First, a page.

There is nothing martial about the general's pose, however; it rather refers to a pre-romantic imagination, where nature - that of the rock on which La Fayette is leaning, that of the countryside in the background, bathed in a pinkish twilight glow - occupies a prominent place and seems to refer man to his interiority.


The memory of a legend

To paint La Fayette at the age of 35, at the time of the war that revolutionary France was going to wage against the European absolutist powers, Joseph-Désiré Court put forward the general and the ardent defender of freedom that the Marquis would have been throughout his entire life. In 1834, the year of La Fayette's death, the aim was to make the link between a present in search of legitimacy, that of a monarchy dubbed by a revolution, and a past attached to the revolutionary gesture in favor of freedom. . La Fayette then appears as a bridge, a "citizen of two worlds", not only that of France and the United States, but of the France of yesterday and that of today.

Yet La Fayette's personal history between the age at which he appears in this portrait and his age when it is painted testifies to a tumultuous life. From the end of August 1792, he fled France, understanding his powerlessness and that the capture of the Tuileries on August 10, 1792 is incompatible with his ideal of liberal moderation. Interned in Magdeburg then in Olmütz by the Austrians, he regained his freedom only in 1797 and returned to France in 1800. Withdrawn from all public office under the Empire, he was elected deputy under the Restoration and participated in the opposition liberal before endorsing the advent of Louis-Philippe Ier after the Trois Glorieuses in July 1830, during which he was brought by acclamation to the command of the Paris National Guard. A living symbol of the attachment to freedom, La Fayette brings to Louis-Philippe a share of legitimacy stemming from history and the ideal that he embodies, resigning himself to a constitutional monarchy guaranteeing public order to the detriment of a republic to which he actually claims to be more favorable. Louis-Philippe, however, quickly dismissed La Fayette from all responsibility, no doubt aware of what he represented in terms of competitive legitimacy.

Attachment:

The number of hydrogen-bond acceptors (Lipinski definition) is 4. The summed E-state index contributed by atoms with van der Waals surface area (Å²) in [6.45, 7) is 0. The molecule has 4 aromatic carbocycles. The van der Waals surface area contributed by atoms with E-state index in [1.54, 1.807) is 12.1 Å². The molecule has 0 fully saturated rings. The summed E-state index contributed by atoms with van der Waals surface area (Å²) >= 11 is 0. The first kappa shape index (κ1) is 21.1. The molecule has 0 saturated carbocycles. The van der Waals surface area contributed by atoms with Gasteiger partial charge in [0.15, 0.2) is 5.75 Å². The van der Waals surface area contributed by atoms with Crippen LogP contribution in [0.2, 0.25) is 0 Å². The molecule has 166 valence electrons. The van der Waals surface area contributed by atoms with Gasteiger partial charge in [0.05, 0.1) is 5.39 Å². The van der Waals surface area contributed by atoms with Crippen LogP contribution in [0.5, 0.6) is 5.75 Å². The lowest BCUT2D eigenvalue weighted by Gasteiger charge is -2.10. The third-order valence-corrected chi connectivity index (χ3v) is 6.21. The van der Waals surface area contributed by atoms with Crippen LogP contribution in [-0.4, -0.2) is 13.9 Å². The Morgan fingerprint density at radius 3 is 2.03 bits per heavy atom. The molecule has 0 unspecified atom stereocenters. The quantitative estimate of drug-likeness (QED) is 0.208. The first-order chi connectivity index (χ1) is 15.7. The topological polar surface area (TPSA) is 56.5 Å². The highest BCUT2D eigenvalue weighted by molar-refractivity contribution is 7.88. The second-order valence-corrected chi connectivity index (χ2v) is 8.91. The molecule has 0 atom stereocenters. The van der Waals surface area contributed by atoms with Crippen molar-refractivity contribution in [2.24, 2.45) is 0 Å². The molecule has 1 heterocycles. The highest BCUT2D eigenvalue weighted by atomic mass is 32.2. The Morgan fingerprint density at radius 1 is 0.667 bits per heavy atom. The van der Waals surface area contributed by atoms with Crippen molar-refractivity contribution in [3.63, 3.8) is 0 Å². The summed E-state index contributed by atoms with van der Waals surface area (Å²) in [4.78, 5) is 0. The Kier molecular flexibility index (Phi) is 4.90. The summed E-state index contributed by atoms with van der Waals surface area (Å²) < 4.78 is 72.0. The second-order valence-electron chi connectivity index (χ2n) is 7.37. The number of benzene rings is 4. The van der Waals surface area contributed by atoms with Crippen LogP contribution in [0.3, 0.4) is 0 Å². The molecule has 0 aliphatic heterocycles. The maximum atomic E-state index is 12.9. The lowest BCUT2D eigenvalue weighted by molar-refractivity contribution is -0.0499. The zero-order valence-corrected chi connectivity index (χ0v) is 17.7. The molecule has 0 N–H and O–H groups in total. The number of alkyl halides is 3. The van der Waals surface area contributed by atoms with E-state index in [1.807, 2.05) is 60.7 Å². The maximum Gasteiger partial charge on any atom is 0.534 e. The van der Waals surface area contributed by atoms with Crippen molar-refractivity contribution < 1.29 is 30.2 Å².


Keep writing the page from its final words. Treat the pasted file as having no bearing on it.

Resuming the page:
The portrait of La Fayette by Court knows a great posterity in the XIXe century. It is reproduced by numerous engravings, which popularize and fix the image of the Marquis as a young revolutionary general, whose reputation served to establish the initially fragile foundation of the July monarchy.

  • La Fayette (Marquis of)
  • French Revolution
  • portrait
  • First Empire
  • Restoration
  • Louis XVI
  • July Monarchy
  • Three Glorious
  • Revolution of 1830
  • Louis Philippe
  • United States
  • american war of independence
  • National Guard
  • Federation Party
  • Washington (George)


WOOD, Jean-Pierre, La Fayette, Paris, Perrin, 2015.

GUENIFFEY, Patrice, “La Fayette”, in François FURET and Mona OZOUF (dir.), Critical Dictionary of the French Revolution, Paris, Flammarion, 1992 [1988].

VINCENT, Bernard, Lafayette, Paris, Gallimard, Folio biography, 2014.

To cite this article